- The number of reproductions has exceeded a critical value.
- The number indicates how many more people are infected on average by an infected person.
- According to the Robert Koch Institute on Saturday, the figure was 1.10 (data as of May 9 at midnight) – in order to abate the epidemic, the number had to be below 1.
With the so-called reproductive number, one of the decisive values for the infection process in Germany has recently risen – and has exceeded a critical value. The number indicates how many more people are infected on average by an infected person. According to the Robert Koch Institute on Saturday, the value was 1.10 (data status May 9 at midnight). The RKI has repeatedly emphasized that in order to let the epidemic subside, the number of reproductions must be below 1.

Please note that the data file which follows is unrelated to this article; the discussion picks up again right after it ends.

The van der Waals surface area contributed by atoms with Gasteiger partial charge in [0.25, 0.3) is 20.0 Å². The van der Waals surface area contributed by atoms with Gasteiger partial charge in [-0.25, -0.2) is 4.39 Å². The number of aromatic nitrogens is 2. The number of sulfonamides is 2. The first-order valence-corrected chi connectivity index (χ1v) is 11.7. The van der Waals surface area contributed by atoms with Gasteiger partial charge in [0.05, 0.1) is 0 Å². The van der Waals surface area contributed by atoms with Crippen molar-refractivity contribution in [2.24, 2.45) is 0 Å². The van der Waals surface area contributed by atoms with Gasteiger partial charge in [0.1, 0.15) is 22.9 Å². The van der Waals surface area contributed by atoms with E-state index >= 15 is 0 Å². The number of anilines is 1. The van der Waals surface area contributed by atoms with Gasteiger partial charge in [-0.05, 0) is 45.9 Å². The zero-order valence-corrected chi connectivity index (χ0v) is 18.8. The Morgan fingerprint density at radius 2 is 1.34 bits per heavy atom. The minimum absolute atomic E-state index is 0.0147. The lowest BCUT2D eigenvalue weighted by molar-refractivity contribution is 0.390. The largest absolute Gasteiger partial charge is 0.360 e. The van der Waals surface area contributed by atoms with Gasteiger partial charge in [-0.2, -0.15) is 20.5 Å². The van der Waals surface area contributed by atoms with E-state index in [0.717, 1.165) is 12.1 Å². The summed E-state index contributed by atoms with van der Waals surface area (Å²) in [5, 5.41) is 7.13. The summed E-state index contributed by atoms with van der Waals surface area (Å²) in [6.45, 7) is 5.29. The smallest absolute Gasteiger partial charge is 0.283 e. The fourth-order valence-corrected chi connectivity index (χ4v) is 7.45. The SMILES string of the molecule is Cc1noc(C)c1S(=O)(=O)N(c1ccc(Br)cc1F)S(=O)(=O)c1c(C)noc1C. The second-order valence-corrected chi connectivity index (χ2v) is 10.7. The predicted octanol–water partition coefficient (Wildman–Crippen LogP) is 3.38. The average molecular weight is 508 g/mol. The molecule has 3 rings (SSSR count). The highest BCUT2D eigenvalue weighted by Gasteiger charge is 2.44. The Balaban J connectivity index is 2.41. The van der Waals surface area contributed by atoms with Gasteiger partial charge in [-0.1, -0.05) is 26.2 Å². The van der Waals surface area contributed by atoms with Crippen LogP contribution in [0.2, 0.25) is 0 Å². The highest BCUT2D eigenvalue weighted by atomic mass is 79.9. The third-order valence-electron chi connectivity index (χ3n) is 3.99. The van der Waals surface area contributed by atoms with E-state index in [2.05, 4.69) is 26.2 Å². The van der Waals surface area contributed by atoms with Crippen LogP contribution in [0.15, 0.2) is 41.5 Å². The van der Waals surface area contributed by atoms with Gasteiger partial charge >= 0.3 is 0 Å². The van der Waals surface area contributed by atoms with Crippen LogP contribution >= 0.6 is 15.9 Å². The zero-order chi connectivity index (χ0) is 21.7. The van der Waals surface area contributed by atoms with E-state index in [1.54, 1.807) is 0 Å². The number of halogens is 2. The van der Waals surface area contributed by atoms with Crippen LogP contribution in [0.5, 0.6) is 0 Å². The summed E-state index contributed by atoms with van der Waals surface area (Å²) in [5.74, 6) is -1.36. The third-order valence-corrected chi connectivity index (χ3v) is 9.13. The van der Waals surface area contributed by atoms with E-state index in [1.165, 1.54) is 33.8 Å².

At the beginning of May, according to RKI information, the value was between 0.7 and 0.8 over several days. On Wednesday, the RKI gave the value at 0.65 (data status May 6, 00:00), since then it has risen continuously. How to read and interpret this development is anything but trivial.
Value refers to infections that occurred a certain time ago
First of all, you have to know that the indication that an infected person infects 1.10 more people on average does not reflect the current situation. For methodological reasons, the value refers to infections that occurred a certain time ago. One cannot, therefore, read any possible effects in the course of infection, which can be attributed to the loosening of restrictions on Wednesday by the federal and state governments.
In addition, the RKI emphasizes in a statement on the increased number of reproductions that the R value is always subject to a certain degree of uncertainty. Due to the statistical fluctuations, which would be reinforced by the overall lower numbers, it cannot yet be assessed whether the falling trend of new infections has continued over the past few weeks – or whether the number of cases has increased again. “The increase in the estimated R-value makes it necessary to watch the development very carefully over the next few days,” writes the RKI.
Reproduction number depends on many factors